The Romans called them cyaneae insulae.
In the Odyssey of Homer, the sorceress Circe tells Odysseus of the "Wandering Rocks" or "Roving Rocks" that have only been successfully passed by the Argo when homeward bound. These rocks smash ships and the remaining timbers are scattered by the sea or destroyed by flames. The rocks lie on one of two potential routes to Ithaca; the alternative, which is taken by Odysseus, leads to Scylla and Charybdis.
The rocks also appear on the homeward journey in Argonautica by Apollonius of Rhodes, who also locates them near to Scylla and Charybdis, but beyond them rather than as an alternative route. The Argonauts manage safely to sail through the rocks with the help of Thetis and the Nereids.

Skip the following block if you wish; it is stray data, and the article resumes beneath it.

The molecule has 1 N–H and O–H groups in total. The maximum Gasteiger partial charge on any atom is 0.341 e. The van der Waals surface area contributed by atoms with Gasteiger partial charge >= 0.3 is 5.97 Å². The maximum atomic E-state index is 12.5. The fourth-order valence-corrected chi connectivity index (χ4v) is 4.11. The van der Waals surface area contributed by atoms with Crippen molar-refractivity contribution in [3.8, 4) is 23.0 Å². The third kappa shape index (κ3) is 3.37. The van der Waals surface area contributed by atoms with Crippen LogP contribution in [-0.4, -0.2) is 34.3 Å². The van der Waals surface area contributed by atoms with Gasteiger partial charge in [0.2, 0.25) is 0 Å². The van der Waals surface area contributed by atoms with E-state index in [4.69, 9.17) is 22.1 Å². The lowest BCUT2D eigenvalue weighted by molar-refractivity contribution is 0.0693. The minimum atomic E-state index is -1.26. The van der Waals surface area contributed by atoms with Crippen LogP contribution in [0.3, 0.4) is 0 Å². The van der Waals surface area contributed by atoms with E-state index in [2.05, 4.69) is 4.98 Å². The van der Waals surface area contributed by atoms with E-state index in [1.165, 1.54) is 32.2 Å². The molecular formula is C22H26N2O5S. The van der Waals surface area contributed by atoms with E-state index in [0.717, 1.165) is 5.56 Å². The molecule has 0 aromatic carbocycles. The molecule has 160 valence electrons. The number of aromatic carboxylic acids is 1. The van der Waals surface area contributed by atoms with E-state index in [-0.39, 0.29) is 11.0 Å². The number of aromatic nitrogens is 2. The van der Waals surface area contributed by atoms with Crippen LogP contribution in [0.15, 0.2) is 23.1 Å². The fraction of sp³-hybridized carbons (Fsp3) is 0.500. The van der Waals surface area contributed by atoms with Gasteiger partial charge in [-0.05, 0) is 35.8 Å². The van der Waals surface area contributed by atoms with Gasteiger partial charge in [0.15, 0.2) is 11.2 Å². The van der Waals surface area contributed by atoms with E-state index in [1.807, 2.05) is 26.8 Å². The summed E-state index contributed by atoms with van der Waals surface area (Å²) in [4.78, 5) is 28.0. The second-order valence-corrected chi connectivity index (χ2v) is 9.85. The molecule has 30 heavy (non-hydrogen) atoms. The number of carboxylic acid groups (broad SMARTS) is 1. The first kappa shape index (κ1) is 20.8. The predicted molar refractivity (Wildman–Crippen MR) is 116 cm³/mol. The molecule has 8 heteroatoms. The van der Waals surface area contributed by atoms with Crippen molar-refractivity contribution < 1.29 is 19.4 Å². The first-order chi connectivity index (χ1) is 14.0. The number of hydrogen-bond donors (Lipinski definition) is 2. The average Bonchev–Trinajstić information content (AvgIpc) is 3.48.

The similarities and differences between the Wandering Rocks and the Symplegades has been much debated by scholars, as have potential locations for them. (See also Geography of the Odyssey.) As Scylla and Charybdis have often been located in the Straits of Messina, this has led some (like E. V. Rieu) to suggest the Wandering Rocks were located around Sicily, with their flames and smoke coming from Mount Etna. An alternative theory of the geography of the Odyssey places Circe, the Sirens, Scylla & Charybdis and the Wandering Rocks, all mentioned in the stories of both Jason and Odysseus, in north west Greece. Tim Severin noted that the island of Seolsa off the coast of Levkas looked very similar to the rocks from the Argo story, and also that the area is near a geological fault, and hypothesised that, due to both its similarity with the legends of the Symplegades and the stories of the Argo sailing home via the Adriatic and Ionian Seas, the original legend was copied to the area. Severin also supported his theory with locations for Scylla and Charybdis being located on the other side of Levkas, noting that the name "Cape Skilla" is still used for a nearby headland on the mainland.